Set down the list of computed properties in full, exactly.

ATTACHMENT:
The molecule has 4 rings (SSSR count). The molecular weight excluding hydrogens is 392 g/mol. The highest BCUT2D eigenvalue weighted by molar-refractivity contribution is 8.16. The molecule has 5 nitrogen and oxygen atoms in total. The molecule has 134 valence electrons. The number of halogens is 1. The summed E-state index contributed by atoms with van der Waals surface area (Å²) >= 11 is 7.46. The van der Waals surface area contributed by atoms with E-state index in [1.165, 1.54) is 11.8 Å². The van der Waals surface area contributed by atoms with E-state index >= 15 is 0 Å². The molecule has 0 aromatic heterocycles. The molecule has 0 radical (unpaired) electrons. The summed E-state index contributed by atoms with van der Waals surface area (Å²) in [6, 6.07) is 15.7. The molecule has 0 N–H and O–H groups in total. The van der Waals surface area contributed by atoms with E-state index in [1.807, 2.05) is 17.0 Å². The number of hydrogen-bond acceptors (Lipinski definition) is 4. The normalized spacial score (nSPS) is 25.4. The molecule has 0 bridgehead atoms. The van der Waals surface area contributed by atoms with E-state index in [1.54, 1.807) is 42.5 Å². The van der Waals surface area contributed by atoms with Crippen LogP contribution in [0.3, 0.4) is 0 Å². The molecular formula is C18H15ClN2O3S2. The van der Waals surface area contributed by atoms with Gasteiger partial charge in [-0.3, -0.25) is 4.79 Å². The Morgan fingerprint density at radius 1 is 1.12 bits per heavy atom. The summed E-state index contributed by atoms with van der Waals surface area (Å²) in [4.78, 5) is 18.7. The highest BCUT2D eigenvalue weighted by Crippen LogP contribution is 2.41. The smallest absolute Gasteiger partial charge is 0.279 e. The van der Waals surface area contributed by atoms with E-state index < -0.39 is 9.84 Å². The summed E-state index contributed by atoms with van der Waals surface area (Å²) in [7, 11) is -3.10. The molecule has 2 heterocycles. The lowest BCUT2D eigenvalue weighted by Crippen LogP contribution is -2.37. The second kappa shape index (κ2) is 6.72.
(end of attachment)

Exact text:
The molecule has 4 rings (SSSR count). The molecular weight excluding hydrogens is 392 g/mol. The highest BCUT2D eigenvalue weighted by molar-refractivity contribution is 8.16. The molecule has 5 nitrogen and oxygen atoms in total. The molecule has 134 valence electrons. The number of halogens is 1. The summed E-state index contributed by atoms with van der Waals surface area (Å²) >= 11 is 7.46. The van der Waals surface area contributed by atoms with E-state index in [1.165, 1.54) is 11.8 Å². The van der Waals surface area contributed by atoms with E-state index >= 15 is 0 Å². The molecule has 0 aromatic heterocycles. The molecule has 0 radical (unpaired) electrons. The summed E-state index contributed by atoms with van der Waals surface area (Å²) in [6, 6.07) is 15.7. The molecule has 0 N–H and O–H groups in total. The van der Waals surface area contributed by atoms with E-state index in [1.807, 2.05) is 17.0 Å². The number of hydrogen-bond acceptors (Lipinski definition) is 4. The normalized spacial score (nSPS) is 25.4. The molecule has 0 bridgehead atoms. The van der Waals surface area contributed by atoms with E-state index in [1.54, 1.807) is 42.5 Å². The van der Waals surface area contributed by atoms with Crippen LogP contribution in [0.3, 0.4) is 0 Å². The molecular formula is C18H15ClN2O3S2. The van der Waals surface area contributed by atoms with Gasteiger partial charge in [-0.3, -0.25) is 4.79 Å². The Morgan fingerprint density at radius 1 is 1.12 bits per heavy atom. The summed E-state index contributed by atoms with van der Waals surface area (Å²) in [4.78, 5) is 18.7. The highest BCUT2D eigenvalue weighted by Crippen LogP contribution is 2.41. The smallest absolute Gasteiger partial charge is 0.279 e. The van der Waals surface area contributed by atoms with E-state index < -0.39 is 9.84 Å². The summed E-state index contributed by atoms with van der Waals surface area (Å²) in [7, 11) is -3.10. The molecule has 2 heterocycles. The lowest BCUT2D eigenvalue weighted by Crippen LogP contribution is -2.37. The second kappa shape index (κ2) is 6.72.